Return to the Wine-Dark Sea
|June 10, 2014||Filled under Featured, Word Study||
~ A guest post by Jacqui Donlon ~
I am back because it still haunts me – the wine-dark sea. What is its meaning? We discussed this phrase a few months ago in this blog post but I find I cannot leave it there, I still need to find its true meaning.
This beautiful epithet, which first surfaced in a post by Jenna Cole during HeroesX has continued to fascinate many of us. In that post, Jenna, HeroesXers, and Lenny Muellner discussed the sea, perception of color, radiance, glistening, Linear B, and oxen. In previous Hour 25 posts, we have theorized that it was representative of emotions, specifically love and fear. Did it have to do with drunkenness? Or perhaps fermentation? or time of day? Maybe it is all a matter of motion, of contrast, of light/shadow, of angle of light, reflection, intensity of light, or direction of viewing – towards the light or away from light.
These were the theories we put forth, and they were good ones, very good actually. But there had to be more to it. If Homeric poetry was a system – a cloth where everything was woven together, then how did these pieces fit together? Or not? I had to find out; it is my nature, I am nosy, I hate not knowing.
But let’s get real. How do I, someone untrained in the classics, someone unable to understand even an iota of Greek – how am I ever going to decode this? The online tools of Chicago Homer and Perseus will help, but I was not so sure of those either. The solution? It was so simple. I remembered that I was part of the Hour 25 community, and so why not reach out and start a study group? I need not make this journey alone.
So the Oinops Study Group was formed. We are Jenna Cole, Sarah Scott, Janet Ozsolak, Claudia Filos, and myself, Jacqui Donlon. We met once a week via Google Hangout to plan, to close-read, to discuss the passages we just read, to then agree upon next steps. These meetings soon became a favorite part of our week. Not only were we reading beautiful poetry but just by focusing on “wine-dark”, we touched upon a myriad of other beautiful strands. Our team established several goals: to find the meaning of “wine-dark”, to document our research, our methodology and processes. Finally, we would reveal our findings in a series of blogs on Hour 25 to share with the community, and in turn inspire others to form new study groups.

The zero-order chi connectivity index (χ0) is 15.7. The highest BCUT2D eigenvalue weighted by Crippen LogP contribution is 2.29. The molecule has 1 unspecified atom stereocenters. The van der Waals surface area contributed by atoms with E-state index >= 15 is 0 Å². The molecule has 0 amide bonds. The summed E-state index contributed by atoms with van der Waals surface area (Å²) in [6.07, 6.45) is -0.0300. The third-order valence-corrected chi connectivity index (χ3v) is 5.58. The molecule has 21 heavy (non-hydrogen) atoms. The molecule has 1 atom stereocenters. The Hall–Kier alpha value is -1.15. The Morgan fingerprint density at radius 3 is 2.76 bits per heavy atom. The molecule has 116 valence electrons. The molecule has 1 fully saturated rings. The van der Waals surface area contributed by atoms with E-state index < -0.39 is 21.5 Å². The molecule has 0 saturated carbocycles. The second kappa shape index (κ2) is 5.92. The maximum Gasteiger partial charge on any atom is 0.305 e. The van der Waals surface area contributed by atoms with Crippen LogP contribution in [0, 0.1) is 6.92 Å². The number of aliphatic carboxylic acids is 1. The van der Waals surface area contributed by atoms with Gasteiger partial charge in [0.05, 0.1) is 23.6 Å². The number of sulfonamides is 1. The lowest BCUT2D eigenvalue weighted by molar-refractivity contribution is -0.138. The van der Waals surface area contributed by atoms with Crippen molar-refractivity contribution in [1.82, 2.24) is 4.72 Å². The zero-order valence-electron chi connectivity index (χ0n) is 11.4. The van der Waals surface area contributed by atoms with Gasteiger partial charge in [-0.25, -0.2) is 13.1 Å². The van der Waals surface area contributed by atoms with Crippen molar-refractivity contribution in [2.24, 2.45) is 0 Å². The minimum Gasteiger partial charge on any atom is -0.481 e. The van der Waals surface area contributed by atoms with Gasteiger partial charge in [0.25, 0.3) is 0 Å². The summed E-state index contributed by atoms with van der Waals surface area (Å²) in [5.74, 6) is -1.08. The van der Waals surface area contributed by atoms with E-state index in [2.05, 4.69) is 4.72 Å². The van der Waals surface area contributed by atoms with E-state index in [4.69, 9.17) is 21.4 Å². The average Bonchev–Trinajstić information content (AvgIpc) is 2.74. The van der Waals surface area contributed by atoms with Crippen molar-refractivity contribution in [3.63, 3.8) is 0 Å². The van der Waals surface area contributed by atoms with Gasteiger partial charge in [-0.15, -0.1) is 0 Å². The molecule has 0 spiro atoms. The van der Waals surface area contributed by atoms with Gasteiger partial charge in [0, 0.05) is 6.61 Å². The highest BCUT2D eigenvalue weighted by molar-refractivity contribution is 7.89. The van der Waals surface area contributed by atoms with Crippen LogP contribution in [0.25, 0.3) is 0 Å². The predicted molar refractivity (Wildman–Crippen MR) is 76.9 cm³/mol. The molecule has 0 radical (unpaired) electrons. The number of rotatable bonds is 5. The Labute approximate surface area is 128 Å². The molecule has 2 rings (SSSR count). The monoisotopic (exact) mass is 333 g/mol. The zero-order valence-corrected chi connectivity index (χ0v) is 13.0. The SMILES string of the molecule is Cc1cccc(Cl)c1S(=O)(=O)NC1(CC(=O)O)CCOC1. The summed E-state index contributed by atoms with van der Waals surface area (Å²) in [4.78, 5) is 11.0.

This is what we set out to do and, dear readers… it all happened! Mystery unlocked! In these blogs we will roll out our findings in the order that we encountered them. We will stay true to the sequence and you will hear of our journey the way we experienced it – layer by layer. It was not always a straight line or clear sailing. Sometimes the readings were confusing or the research resulted in a dead end – and this we will relate to you too. However, the combined strengths and continual dialogues of the team got us through patches of uncertainty. When one of us had work or family obligations, the team was there to keep the forward momentum. When we needed expert advice, we reached out and asked. By the way, here is the link to the discussion forum, hope to see you there!
So this will be the first in a series of about ten weekly blogs in which we will relate to you our journey for the meaning of “oinops” – or as the various translators refer to it: “wine-dark”, “wine-deep”, “wine-blue”, and more accurately, “wine-faced”.
But it all starts and ends with the original Greek word – οἶνοψ.
Photo Credit: Wikipedia Commons: Cristen Bortes: Sunset in Yarmouth Harbor
Vase Picture: By Carole Raddato from FRANKFURT, Germany
via Wikimedia Commons
For a list of word study passages, download here: Oinops Word Study Passages